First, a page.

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Reuben Edwards, 9, shows off a sturgeon fingerling before releasing the fish into White Earth Lake Tuesday afternoon. Photo by - Brian Basham

Return of an ancient fish

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Cold winds and intermittent rain and snow blew over White Earth Lake Tuesday afternoon -- but that didn't stop students from the Circle of Life Academy and Naytahwaush Charter School from helping to disperse approximately 6,000 fingerling sturgeon into its waters.

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After all, the 4-month-old fingerlings had traveled a long way to find their new home, from the fish hatchery in Ontario, Canada, where they had been born and raised.

"They come from the Manitou Rapids Reserve," said Mike Swan, who serves as director of natural resources for the White Earth Band of Ojibwe as well as being one of its spiritual leaders.

Manitou Rapids is home to the Rainy River First Nation, and several of that tribe's spiritual leaders were on hand for Tuesday's celebration as well.

One of Rainy River's leaders, Willie Wilson, helped Swan with the pipe ceremony that opened the afternoon's festivities; because of the inclement weather, this ceremony was held indoors, at the nearby White Earth Rediscovery Center.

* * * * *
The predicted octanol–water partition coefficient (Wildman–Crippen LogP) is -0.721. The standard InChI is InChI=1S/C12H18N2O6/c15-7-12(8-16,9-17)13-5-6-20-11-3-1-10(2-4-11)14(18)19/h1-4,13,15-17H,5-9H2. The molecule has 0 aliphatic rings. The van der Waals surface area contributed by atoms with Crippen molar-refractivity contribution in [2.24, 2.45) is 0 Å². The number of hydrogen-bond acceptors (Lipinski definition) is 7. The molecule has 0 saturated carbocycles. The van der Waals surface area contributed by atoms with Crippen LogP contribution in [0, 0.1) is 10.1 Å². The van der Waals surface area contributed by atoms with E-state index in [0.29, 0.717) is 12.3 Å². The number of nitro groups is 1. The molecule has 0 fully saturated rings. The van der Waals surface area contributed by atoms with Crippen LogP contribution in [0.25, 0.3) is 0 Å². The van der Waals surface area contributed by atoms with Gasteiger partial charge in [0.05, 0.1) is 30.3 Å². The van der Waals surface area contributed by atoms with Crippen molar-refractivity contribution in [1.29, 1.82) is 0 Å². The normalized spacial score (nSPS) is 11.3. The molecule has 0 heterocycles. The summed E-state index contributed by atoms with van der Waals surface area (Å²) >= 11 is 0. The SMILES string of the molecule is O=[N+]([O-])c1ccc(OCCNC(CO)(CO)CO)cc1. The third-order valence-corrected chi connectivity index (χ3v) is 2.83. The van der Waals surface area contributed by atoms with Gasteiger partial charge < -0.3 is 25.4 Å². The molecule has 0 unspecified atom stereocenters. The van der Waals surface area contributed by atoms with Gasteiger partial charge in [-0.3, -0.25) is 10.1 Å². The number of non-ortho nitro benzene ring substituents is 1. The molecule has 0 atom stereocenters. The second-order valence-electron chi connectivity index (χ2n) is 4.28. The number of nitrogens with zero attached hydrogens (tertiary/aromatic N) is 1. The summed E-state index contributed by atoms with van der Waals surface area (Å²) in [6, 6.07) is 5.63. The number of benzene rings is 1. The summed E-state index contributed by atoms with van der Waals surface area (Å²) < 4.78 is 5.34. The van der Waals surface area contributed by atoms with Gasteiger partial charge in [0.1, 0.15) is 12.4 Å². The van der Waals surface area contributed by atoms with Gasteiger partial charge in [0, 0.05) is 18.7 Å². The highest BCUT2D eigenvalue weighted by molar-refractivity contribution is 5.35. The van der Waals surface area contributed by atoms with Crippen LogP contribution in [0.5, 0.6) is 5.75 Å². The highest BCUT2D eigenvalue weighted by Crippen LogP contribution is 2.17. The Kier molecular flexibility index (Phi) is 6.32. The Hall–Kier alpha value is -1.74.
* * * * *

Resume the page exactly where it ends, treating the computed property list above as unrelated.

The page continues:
"We asked the creator to watch over the fish, and everyone who attended the ceremony," Swan said, explaining the purpose of the ritual.

The sturgeon is considered sacred by the Ojibwe; once found in abundance on both White Earth and Round lakes, this ancient fish was eventually "harvested out" in the region, he added.

But in the late 1990s, a plan was formed to reintroduce the sturgeon into both White Earth and Round lakes, and every year since 2000, approximately 8,000 fingerlings have been released into White Earth Lake, and another 5,000 into Round Lake, Swan said.

This year, that number was reduced to about 6,000 for White Earth Lake and 4,000 for Round Lake, said Scott Yess of the U.S. Fish & Wildlife Service -- because they don't want the lakes to become overpopulated.

"They're a hardy fish," Yess added.

In fact, said White Earth fisheries manager Randall Zortman, "The survival rate is pretty close to 100 percent."

This is because the sturgeon has few natural predators, he added -- other than humans.

One of the oldest species of fish known to man, the sturgeon can reach weights in excess of two hundred pounds and often lives more than 200 years, according to information available on the tribe's website, whiteearth.com.

Fish have been found in White Earth Lake that were up to 40 inches long, Zortman said.

Yess said that, based upon the total number of sturgeon released into the two lakes each year since 2001, it can be estimated that there are now approximately 87,000 sturgeon living in White Earth Lake, and another 52,000 in Round Lake.

Follow Detroit Lakes Newspapers reporter Vicki Gerdes on Twitter at @VickiLGerdes.

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Vicki Gerdes
Staff writer at Detroit Lakes Newspapers and editor of MN Boomers magazine for the past 13 years. Living in DL with my cat, Smokey.
(218) 847-3151
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